Hanno Leichtmann (Static, Denseland, Groupshow) showcases what he can do with the Pearl Syncussion SY-1 Drum Synthesiser in two parts for The Tapeworm, who previously issued his Unfinished Portrait of Youth Today .
The follow-up to Hanno’s The Future Of Discipline collab with Valerio Tricoli follows a similarly encrypted logic. Hanno treats the drum synth as a completely malleable object not just in terms of rhythm but in terms of matter, variously melting, diffusing and re-connecting it in various states thru an ER-301 Sound Computer on recordings made at Static Music, Berlin and 4D Sound, Budapest, which were both originally presented as a sound installation at SYNCUSSION FESTIVAL, BERLIN, 2017.
Soul Jazz Records deliver a new edition of their long out of print classic first “Deutsche Elektronische Musik – Experimental German Rock and Electronic Music 1972-83” is ‘a near-definitive guide to some of the world’s most extraordinary music’ (The Guardian).
"The album comes as two separate double-vinyl releasses, featuring a stunning line-up of groups including Cluster, Can, Faust, Popol Vuh, Neu!, Amon Düül, Harmonia, La Düsseldorf and Tangerine Dream as well as a host of lesser known groups such as Kollectiv, Ibliss, Between and many more. This new edition is fully re-mastered and features all the original artwork and tracks.
The first seeds of German rock and experimental electronic music were planted in 1968, as students and workers in Paris, Prague, Mexico and throughout the world demonstrated against mainstream society, the war in Vietnam, imperialism and bourgeois values. The birth of a counter-culture, drug experimentation and social change expanded musical worlds. Germany experienced its own cultural revolution fuelled by these worldwide student and worker revolts and by a generation’s desire to rid itself of the guilt of war.
German rock and experimental electronic music grew out of this worldwide counter-cultural revolution of 1968. The objectives were to create new music, ‘free’ from the past, many German youth turning their back on mainstream society. From the opening of the first collective/cooperative, Kommune 1, in Berlin, to the formation of the Baader-Meinhof terrorist group and the bombings, kidnappings and killings of the Revolutionary Armed Forces (RAF), young Germans sought out new values and a lifestyle outside of ‘the system’.
These cooperative and communal experiences led to a number of new collective German bands forming such as Amon Düül, Faust, Can (all featured here) and others and these ideals drove this new movement. A music that gave seed out of the cultural ‘nothingness’ that young Germans felt as a consequence of Germany’s role in the Second World War. A generation who grew up stifled by the recent history of Nazi atrocities, the guilt of their parents’ generation and their disillusionment at the reintegration of old Nazis into mainstream society.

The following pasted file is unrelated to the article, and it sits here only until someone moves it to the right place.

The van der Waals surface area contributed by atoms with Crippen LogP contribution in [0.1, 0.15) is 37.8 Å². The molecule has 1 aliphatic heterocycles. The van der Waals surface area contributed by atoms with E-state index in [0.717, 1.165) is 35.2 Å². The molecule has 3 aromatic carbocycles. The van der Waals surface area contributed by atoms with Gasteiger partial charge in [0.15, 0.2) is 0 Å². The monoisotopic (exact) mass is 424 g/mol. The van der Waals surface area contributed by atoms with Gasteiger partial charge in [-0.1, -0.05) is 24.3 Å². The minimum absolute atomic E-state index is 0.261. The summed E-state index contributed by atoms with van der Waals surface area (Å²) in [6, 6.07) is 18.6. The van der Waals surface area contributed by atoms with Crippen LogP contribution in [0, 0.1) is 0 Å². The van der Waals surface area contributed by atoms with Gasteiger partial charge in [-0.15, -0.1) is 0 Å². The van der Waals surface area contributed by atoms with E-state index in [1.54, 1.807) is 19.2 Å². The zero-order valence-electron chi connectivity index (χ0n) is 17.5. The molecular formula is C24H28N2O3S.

Influenced equally by the electronic experimentalism of Stockhausen, the progressive rock of Pink Floyd and the black American jazz and soul music played at the occupying armed forces bases, young German artists seamlessly created out of this a new unique music with its own unique identity."
Max Richter presents a properly widescreen album befitting of the panoramic cinematography in Hostiles, a 2018 feature by directed by Scott Cooper and starring Christian Bale, set in 1892 as an evocative study of fraught relationships between Cheyenne people and the American army.
The composer himself states “The landscape is a huge part of this film”, adding that “It offers this sort of medium for the characters to find their story in, but it’s all held in this extraordinary landscape, which can be populated also by music.”
Coming off the back of Richter’s first Emmy nomination for Taboo, his Hostiles soundtrack finds the UK composer drawing from avant garde techniques in order to paint a soundscape of textures and lush orchestrations, and not just wide-angled shot littered with emotive signposts.
In a sense he’s encroaching on territory recently explored by Scott Walker’s The Childhood of a Leader and Alva Noto & Ryuichi Sakamoto’s OST for The Revenant - a sterling addition to that section of your collection, then.
Your eyes do not deceive you! Ten years since leaving us all hanging with Two/Three, Tadd Mullinx a.k.a. Dabrye gives up Three/Three, loaded with guest spots from Guilty Simpson, Doom, Ghostface Killah, Jon Wayne, Shigeto, and many mo.
As one of the original architects of the instrumental “beat scene” which emerged from late ‘90s hip hop and morphed into more electronic-based structures during the ’00s, Dabrye forged a rugged, warped new sound which would predate the lurch of half-time dubstep and influence a stack of producers such as Hud Mo and Machinedrum who’ve become key, influential producers in their own right in the years since.
After leaving the Dabrye alias c. Two/Three in 2006 to focus on his JTC and Charels Manier aliases - which, in their own way, also triggered or predated sea changes in the wider dance/electronic scenes - Tadd Mullinx picks up like he never left us with Three/Three, reprising a natty, wonky style that pretty much ignores contemporary trap/drill trends in favour of super bass-heavy and psychedelically detailed productions that match the classic steez of his vocalists.